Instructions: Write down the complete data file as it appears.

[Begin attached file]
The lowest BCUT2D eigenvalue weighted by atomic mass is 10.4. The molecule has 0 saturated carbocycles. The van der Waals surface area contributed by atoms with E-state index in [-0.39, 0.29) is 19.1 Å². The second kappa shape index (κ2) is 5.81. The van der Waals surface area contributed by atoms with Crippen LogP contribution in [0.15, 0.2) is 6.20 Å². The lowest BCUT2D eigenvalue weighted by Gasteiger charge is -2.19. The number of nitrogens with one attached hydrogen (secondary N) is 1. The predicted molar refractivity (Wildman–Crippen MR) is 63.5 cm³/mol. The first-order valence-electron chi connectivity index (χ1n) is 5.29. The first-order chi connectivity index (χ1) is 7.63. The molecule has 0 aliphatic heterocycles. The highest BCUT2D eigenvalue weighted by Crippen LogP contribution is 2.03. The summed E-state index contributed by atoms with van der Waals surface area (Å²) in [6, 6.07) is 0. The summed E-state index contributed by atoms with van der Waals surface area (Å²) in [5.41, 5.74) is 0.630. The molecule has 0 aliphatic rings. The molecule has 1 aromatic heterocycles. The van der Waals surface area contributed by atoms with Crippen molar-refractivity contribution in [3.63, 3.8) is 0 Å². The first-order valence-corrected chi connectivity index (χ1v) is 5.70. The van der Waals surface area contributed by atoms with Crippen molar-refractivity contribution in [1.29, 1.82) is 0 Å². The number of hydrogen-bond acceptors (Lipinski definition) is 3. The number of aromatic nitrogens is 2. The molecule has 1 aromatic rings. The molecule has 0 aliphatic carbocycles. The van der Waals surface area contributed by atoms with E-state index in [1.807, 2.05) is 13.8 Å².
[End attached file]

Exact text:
The lowest BCUT2D eigenvalue weighted by atomic mass is 10.4. The molecule has 0 saturated carbocycles. The van der Waals surface area contributed by atoms with E-state index in [-0.39, 0.29) is 19.1 Å². The second kappa shape index (κ2) is 5.81. The van der Waals surface area contributed by atoms with Crippen LogP contribution in [0.15, 0.2) is 6.20 Å². The lowest BCUT2D eigenvalue weighted by Gasteiger charge is -2.19. The number of nitrogens with one attached hydrogen (secondary N) is 1. The predicted molar refractivity (Wildman–Crippen MR) is 63.5 cm³/mol. The first-order valence-electron chi connectivity index (χ1n) is 5.29. The first-order chi connectivity index (χ1) is 7.63. The molecule has 0 aliphatic heterocycles. The highest BCUT2D eigenvalue weighted by Crippen LogP contribution is 2.03. The summed E-state index contributed by atoms with van der Waals surface area (Å²) in [6, 6.07) is 0. The summed E-state index contributed by atoms with van der Waals surface area (Å²) in [5.41, 5.74) is 0.630. The molecule has 0 aliphatic rings. The molecule has 1 aromatic heterocycles. The van der Waals surface area contributed by atoms with Crippen molar-refractivity contribution in [3.63, 3.8) is 0 Å². The first-order valence-corrected chi connectivity index (χ1v) is 5.70. The van der Waals surface area contributed by atoms with Crippen molar-refractivity contribution in [1.29, 1.82) is 0 Å². The number of hydrogen-bond acceptors (Lipinski definition) is 3. The number of aromatic nitrogens is 2. The molecule has 1 aromatic rings. The molecule has 0 aliphatic carbocycles. The van der Waals surface area contributed by atoms with E-state index in [1.807, 2.05) is 13.8 Å².